The following news items were drawn from the archives of the Mail Tribune 100 years ago.
Jan. 2, 1919
BUY ROGUE RIVER VALLEY PRODUCTS DURING NEW YEAR
All residents should resolve during this new year to purchase home made goods and thereby build up home industries.
If every man, woman and child realized the truth about the importance of buying, whenever possible, goods that are made in the Rogue river valley, then our industries would receive orders and prosperity in unheard of proportions. And they, in turn, would employ labor, pay taxes, and support other industries, so that prosperity would be the lot of our people.
When ordering of your grocer or any other merchant, ask them if they have any of the goods made in this valley and if they have, insist on having them. The goods are guaranteed and the prices as low or lower.
TOFT HELD TO GRAND JURY FOR BOOT-LEGGING
Quite a sensation was caused throughout the city when it became known that Ray H. Toft, the money loaner and broker, and W. H. Smith, the roofing contractor, well known citizens of Medford, had been arrested Tuesday, in the first alleged bootlegging case of several months, and were given preliminary hearing before Circuit Judge Calkins the same day, at the conclusion of which both were held to the grand jury, which meets the third Monday in February.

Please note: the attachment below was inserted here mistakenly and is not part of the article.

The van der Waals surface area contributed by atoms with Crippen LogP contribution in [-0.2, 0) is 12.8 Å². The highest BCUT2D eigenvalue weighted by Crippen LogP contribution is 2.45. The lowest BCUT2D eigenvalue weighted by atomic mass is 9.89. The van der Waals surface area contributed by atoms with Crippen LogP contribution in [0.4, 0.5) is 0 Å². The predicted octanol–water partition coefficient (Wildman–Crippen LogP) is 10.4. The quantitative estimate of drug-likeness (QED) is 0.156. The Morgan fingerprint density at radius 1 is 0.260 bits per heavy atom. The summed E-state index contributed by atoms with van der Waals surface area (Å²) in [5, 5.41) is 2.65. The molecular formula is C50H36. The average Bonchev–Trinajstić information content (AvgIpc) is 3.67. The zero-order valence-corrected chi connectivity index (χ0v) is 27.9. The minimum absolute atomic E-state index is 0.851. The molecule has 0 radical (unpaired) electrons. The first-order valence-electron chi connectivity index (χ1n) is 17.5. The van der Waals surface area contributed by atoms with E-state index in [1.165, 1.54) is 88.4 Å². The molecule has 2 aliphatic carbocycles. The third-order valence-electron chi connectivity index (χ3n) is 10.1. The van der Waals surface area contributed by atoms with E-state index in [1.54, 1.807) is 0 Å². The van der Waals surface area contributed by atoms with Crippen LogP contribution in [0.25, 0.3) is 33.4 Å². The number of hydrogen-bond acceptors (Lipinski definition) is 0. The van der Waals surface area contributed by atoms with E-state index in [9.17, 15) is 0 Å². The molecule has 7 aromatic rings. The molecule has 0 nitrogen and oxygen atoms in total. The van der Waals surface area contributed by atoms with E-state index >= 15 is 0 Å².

Chief of Police Timothy who made the arrests asserts that he had long suspected Toft of bootlegging from his office on West Main street and kept a close watch. Last Tuesday forenoon he saw Smith going up to Toft’s office and when the former came down to the street again he was searched and a pint of whiskey was found on him. Smith at once said that he had purchased the liquor of Toft and agreed to report immediately at County Prosecutor Roberts’ office, which he did, whereupon the chief went up stairs and placing Toft under arrest conducted him to the office of the prosecutor.
Smith repeated his assertion before the prosecutor that he had purchased the whiskey of Toft. The latter denied to Prosecutor Roberts that he had sold Smith or anyone else whiskey or other liquor. Later in the day both men were given their preliminary hearing before Judge Calkins. Toft on the charge of selling intoxicating liquor, and Smith on the charge of receiving it. Smith pleaded guilty and testified that he paid Toft $3.50 for the pint of booze. Toft entered a general denial of the charge.
Both were bound over to the grand jury, Smith under a bond of $250, which was furnished. Toft, who is a large property owner, was released on his own recognizance. The penalty on conviction of selling intoxicating liquor is a fine of $500 or six months’ imprisonment in the county jail, or both.